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Parasitol Res. 2013 Apr;112(4):1691-700. doi: 10.1007/s00436-013-3325-3. Epub 2013 Feb 14.

Genetic diversity of Plasmodium falciparum infections in mild and severe malaria of children from Kampala, Uganda.

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Department of Paediatrics, School of Medicine, Makerere University College of Health Sciences, Kampala, Uganda.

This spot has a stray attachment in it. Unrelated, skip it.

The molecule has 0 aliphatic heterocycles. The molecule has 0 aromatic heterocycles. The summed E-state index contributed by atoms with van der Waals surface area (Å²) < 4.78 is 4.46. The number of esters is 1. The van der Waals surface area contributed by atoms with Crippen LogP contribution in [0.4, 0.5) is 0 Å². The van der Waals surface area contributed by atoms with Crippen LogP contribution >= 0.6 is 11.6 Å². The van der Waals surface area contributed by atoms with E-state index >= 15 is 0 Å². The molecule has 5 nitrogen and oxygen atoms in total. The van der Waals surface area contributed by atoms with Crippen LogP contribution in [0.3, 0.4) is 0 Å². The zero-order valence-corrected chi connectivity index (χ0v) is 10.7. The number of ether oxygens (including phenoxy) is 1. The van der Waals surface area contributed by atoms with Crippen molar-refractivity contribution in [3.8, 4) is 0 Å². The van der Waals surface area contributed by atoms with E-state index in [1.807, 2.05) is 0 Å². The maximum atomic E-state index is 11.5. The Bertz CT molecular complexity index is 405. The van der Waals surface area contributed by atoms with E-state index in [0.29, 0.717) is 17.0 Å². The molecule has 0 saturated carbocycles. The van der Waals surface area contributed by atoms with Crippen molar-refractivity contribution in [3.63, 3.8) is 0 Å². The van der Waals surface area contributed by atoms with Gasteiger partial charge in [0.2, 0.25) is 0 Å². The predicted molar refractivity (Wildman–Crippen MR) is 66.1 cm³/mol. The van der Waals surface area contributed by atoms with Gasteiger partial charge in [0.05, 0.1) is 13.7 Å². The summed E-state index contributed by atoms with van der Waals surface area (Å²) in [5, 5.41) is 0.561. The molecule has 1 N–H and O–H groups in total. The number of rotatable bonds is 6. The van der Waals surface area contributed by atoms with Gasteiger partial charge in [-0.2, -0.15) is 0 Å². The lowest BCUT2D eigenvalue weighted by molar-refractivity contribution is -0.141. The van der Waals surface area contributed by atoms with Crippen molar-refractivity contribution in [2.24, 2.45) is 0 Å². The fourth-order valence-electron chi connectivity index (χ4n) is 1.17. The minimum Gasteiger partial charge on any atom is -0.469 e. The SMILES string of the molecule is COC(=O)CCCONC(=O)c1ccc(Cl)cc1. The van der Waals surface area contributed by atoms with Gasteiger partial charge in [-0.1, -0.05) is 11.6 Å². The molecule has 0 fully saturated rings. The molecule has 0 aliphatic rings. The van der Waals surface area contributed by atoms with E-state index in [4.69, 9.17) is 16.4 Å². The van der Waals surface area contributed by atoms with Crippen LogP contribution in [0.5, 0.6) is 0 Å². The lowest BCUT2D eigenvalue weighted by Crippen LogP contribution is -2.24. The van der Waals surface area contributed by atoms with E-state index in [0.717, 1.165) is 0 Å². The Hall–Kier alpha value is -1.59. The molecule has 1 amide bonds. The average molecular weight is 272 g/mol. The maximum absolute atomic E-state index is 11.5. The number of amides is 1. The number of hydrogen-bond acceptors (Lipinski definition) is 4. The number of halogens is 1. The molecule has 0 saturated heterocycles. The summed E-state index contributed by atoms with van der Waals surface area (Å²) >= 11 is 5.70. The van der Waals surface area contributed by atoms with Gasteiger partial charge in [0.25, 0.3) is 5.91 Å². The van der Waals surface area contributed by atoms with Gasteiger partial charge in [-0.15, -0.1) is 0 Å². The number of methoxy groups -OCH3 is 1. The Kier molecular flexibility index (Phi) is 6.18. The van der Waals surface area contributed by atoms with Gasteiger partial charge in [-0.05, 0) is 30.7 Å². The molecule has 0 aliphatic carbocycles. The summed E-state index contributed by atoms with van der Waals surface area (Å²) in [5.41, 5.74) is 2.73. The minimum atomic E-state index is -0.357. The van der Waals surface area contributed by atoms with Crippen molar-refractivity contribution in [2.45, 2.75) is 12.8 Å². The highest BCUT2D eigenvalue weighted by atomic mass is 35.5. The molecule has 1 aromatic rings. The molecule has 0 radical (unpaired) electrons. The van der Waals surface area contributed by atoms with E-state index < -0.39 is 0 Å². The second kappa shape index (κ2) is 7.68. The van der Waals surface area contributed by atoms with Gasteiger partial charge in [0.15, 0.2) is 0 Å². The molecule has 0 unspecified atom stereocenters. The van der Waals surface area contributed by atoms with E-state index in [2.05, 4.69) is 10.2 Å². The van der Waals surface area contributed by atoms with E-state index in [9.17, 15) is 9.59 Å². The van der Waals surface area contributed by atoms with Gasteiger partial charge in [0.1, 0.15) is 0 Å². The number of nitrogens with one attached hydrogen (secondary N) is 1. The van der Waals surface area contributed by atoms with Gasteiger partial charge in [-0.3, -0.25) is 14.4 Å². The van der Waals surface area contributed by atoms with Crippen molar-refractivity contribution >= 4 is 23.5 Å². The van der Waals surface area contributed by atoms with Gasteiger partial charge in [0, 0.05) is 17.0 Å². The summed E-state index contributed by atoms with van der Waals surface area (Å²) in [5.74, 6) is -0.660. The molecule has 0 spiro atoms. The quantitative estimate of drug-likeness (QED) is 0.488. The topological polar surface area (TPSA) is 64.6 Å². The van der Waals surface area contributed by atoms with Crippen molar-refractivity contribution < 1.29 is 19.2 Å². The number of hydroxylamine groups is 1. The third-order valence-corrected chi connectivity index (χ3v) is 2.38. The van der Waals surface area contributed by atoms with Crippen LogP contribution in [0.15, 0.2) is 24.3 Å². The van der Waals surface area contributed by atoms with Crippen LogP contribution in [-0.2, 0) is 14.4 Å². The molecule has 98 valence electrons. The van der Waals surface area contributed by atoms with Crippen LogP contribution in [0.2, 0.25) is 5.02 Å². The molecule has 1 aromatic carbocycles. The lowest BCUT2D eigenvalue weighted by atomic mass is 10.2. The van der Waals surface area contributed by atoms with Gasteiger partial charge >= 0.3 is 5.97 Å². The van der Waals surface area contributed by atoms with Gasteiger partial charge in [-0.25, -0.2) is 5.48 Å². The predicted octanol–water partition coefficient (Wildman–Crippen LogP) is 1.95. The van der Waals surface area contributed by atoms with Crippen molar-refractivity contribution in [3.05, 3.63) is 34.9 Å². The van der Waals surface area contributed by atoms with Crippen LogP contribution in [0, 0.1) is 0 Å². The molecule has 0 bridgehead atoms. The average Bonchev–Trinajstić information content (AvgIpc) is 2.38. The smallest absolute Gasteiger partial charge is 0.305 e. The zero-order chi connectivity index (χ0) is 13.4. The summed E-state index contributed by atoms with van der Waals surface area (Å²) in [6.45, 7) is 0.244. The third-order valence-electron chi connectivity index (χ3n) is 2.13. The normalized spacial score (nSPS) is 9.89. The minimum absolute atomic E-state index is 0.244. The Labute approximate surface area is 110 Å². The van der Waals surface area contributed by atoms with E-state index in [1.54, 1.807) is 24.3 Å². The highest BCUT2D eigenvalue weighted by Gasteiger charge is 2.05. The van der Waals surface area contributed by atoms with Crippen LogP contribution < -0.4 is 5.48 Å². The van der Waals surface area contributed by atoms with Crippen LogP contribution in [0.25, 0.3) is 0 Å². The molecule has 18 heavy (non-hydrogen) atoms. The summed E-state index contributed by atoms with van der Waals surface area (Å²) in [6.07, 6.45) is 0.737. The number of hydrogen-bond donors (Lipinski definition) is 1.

Diversity in parasite virulence is one of the factors that contribute to the clinical outcome of malaria infections. The association between the severity of Plasmodium falciparum malaria and the number of distinct parasite populations infecting the host (multiplicity of infection) or polymorphism within any of the specific antigen genes was investigated. The study included 164 children presenting with mild and severe malaria from central Uganda where malaria is meso-endemic. The polymorphic regions of the circumsporozoite protein (csp), merozoite surface proteins 1 and 2 (msp1 and msp2), and glutamate-rich protein (glurp) were genotyped by polymerase chain reaction methods and fragment analysis by gel electrophoresis. In a subset of samples fragment analysis was also performed by fluorescent PCR genotyping followed by capillary electrophoresis. The multiplicity of infection (MOI), determined as the highest number of alleles detected within any of the four genetic loci, was significantly higher in severe than in mild malaria cases (mean 3.7 and 3.0, respectively, P=0.002). No particular genotype or allelic family of msp1 or msp2 was associated with severity of malaria, and nor did the genotyping method reveal any significant difference in MOI when only assessed by msp2 genotyping. Severity of malaria was not linked to the predominance of any particular msp1 or msp2 allelic types, independent of methods used for genotyping. Monitoring the dynamics of multiple clone infections in relation to disease outcome, host immune status and genetic factors will provide more insight into parasite virulence mechanisms.

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